At the moment Schillerkiez is in a good place, it’s got a good mix of ages, races and social types, it’s full of interesting people and projects some of which are new and some that have been here for many years. But it’s popularity could kill its character; many people fear that if it is left to be shaped by the economies of property you’ll get the sort of horror that parts of London are currently enduring…
The constant vigilance needed to keep Tempelhof field free from speculators keeps everyone on their toes here, and we have some hard-working pressure groups in the Kiez.
Of course, a middle-class Tsunami would probably be great for business, but the joy of living here is being part of a diverse community.
If you moved back to the UK, what would you miss about Berlin?
Berlin’s spontaneity, the green spaces, the lack of traffic, the BSR and police sirens that go ‘nee naaa’.
With many, not all, of your products imported from the UK, are most of your customers foreigners or are they German?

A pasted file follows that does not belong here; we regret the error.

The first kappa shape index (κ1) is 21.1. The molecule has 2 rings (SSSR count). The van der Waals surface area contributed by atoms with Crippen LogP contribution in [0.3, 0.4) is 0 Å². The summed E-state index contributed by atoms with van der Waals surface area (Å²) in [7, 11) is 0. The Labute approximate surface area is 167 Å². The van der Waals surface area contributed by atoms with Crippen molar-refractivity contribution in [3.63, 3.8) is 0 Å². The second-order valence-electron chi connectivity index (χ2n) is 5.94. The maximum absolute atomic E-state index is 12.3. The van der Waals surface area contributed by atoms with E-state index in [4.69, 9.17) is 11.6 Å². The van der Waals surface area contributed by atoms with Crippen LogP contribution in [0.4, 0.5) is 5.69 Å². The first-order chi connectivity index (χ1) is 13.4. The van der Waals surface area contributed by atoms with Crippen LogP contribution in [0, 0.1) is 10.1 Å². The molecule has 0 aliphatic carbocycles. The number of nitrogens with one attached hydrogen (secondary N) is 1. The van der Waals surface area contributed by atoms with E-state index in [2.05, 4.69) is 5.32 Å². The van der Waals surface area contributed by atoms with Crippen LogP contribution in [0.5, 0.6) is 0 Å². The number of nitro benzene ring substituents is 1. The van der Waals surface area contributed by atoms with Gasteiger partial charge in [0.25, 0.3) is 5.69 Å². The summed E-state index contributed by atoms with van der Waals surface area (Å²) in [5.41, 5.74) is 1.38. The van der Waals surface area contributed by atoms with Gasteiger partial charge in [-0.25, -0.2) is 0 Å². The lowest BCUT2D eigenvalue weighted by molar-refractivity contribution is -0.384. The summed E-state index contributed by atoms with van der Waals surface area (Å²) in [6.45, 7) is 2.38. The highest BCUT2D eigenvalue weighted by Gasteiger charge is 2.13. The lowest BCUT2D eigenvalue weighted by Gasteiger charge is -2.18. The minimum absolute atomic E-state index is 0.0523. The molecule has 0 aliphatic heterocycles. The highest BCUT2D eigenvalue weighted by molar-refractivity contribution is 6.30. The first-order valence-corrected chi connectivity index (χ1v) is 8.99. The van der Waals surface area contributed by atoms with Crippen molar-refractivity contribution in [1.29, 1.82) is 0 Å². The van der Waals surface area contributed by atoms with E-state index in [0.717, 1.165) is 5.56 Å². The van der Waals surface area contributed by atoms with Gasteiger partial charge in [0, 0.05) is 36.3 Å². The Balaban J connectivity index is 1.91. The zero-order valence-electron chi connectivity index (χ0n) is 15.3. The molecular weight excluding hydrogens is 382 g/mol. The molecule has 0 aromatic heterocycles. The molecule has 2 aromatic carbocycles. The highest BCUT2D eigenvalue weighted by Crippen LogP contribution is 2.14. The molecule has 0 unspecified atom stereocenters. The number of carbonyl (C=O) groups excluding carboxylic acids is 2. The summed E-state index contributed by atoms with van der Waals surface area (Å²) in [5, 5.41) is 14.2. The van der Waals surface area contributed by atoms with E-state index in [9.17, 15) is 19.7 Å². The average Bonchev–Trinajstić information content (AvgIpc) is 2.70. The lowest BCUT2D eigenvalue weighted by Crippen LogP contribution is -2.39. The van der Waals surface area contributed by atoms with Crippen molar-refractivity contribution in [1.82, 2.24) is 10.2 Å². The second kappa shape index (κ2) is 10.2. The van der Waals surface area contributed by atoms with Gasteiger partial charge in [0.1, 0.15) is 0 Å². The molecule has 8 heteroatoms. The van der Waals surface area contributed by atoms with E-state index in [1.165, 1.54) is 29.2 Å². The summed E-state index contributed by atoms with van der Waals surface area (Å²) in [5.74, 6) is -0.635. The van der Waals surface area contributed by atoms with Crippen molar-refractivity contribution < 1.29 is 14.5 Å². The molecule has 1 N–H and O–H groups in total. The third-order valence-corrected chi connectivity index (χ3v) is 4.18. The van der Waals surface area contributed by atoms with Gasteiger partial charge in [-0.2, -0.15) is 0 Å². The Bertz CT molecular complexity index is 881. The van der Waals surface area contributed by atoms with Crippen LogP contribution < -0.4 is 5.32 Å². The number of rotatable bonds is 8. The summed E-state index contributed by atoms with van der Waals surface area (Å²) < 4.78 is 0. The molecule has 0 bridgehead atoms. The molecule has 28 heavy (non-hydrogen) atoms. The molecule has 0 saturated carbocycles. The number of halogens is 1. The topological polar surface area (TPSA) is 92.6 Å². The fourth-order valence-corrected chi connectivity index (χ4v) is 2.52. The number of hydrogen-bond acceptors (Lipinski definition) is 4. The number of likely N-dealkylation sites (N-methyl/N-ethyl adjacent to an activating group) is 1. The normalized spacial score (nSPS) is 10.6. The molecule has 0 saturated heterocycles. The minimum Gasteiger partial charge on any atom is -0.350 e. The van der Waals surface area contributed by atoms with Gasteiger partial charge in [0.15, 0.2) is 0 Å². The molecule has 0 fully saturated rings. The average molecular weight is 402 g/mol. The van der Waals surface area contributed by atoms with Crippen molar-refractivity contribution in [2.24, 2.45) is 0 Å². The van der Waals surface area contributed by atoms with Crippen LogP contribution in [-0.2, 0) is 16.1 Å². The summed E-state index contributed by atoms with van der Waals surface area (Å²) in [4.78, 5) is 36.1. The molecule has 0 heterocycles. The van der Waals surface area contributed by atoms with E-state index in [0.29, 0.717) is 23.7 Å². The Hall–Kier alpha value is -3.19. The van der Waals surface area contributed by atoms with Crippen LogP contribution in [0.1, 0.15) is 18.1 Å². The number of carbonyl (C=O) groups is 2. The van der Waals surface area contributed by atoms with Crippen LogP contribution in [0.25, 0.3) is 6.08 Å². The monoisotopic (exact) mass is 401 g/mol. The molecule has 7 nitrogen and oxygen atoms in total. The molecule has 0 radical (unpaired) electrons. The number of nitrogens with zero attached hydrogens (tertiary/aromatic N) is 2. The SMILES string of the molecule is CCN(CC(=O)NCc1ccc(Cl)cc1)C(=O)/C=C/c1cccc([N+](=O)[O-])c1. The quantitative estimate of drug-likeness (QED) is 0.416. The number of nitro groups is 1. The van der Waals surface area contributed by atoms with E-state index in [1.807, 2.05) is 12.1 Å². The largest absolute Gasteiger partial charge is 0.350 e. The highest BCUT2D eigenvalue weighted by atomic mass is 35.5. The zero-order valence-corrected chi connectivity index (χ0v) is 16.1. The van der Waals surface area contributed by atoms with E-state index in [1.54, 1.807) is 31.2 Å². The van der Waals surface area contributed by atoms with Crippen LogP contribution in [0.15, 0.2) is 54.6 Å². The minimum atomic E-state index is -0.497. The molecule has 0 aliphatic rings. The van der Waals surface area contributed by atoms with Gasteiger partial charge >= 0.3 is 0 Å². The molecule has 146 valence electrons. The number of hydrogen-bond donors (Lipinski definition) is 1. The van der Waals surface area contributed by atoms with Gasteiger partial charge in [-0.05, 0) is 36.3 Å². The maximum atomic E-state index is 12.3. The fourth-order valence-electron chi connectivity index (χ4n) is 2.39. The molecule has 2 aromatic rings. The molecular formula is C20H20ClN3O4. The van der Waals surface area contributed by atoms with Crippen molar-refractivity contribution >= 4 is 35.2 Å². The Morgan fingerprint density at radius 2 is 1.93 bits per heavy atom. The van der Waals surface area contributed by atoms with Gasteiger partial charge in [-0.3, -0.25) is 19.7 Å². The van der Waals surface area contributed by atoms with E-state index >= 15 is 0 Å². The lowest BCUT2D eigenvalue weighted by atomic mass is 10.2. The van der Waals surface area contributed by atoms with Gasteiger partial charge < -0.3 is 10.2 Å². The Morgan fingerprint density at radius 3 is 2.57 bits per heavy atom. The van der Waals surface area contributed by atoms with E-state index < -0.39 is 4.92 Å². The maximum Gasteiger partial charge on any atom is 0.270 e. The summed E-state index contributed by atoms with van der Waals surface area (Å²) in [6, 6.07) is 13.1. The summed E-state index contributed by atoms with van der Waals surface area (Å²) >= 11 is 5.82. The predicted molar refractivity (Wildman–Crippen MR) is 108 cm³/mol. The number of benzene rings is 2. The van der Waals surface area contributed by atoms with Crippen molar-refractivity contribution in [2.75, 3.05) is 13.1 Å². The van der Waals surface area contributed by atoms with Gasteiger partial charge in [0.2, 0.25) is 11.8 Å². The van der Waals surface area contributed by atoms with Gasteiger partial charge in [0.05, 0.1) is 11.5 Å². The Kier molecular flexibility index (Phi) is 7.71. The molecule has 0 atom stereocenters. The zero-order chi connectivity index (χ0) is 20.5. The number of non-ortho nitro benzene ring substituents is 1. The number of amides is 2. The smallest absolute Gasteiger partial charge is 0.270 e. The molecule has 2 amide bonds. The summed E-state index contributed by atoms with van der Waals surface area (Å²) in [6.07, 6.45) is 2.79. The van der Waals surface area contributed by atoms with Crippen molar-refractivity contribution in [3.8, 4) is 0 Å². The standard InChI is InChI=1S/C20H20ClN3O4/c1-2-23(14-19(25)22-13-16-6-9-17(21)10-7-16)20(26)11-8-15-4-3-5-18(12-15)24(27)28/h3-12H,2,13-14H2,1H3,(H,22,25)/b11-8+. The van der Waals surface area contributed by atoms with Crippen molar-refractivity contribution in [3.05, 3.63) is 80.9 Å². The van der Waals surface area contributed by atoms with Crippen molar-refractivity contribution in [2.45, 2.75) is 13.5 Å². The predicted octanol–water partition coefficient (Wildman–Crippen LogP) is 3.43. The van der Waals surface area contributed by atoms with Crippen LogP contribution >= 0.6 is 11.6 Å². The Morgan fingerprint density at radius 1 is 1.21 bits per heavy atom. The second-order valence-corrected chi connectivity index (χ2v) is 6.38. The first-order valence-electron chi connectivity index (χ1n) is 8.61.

It’s mainly Germans in the winter, and 50/50 in the summer months when the area gets lots of visitors.
Where do you like to eat & drink in Berlin?
We have some great places nearby, and new ones popping up all the time – checking out these is a full-time job.
Easier on the pocket, but no less appetising are the local Imbisses where you can take your pick from haloumi in peanut sauce, Lebanese falafel and Turkish lentil soup.
If we really want to go crazy we have Industry Standard just down the hill.
Saturdays you will find us at the outdoor market on Herrfurth Platz eating empanadas or potato curry with Mr Singh. In the summer, we’ll top that off with real Italian ice cream, or cake from ErsteSahne
The area is still wild enough to have a few deeply disrespectful drinking dens and some places that only become bars when no one is looking. You can get some seriously professional bar culture at Circus Lemke (Selchower Strasse) and at Keith (Schillerprommenade). Still hanging in there are a variety of classic Berliner Eckkneipen, like Mahlower Klause where, if you mind your manners, you’ll get a warm welcome, a glass of cold beer with a doily and a slice of Berlin that is disappearing fast.
Complete the following sentence “For me, Berlin is..”
English Traders is a truly adorable & tiny space that we personally love not only because it features useful, well-made products you can’t easily spot elsewhere, but because you really sense how much love & thought friendly owner John Masters has put into the selection of what to stock in such a small space. Pop on down next time you’re in the Schillerkiez!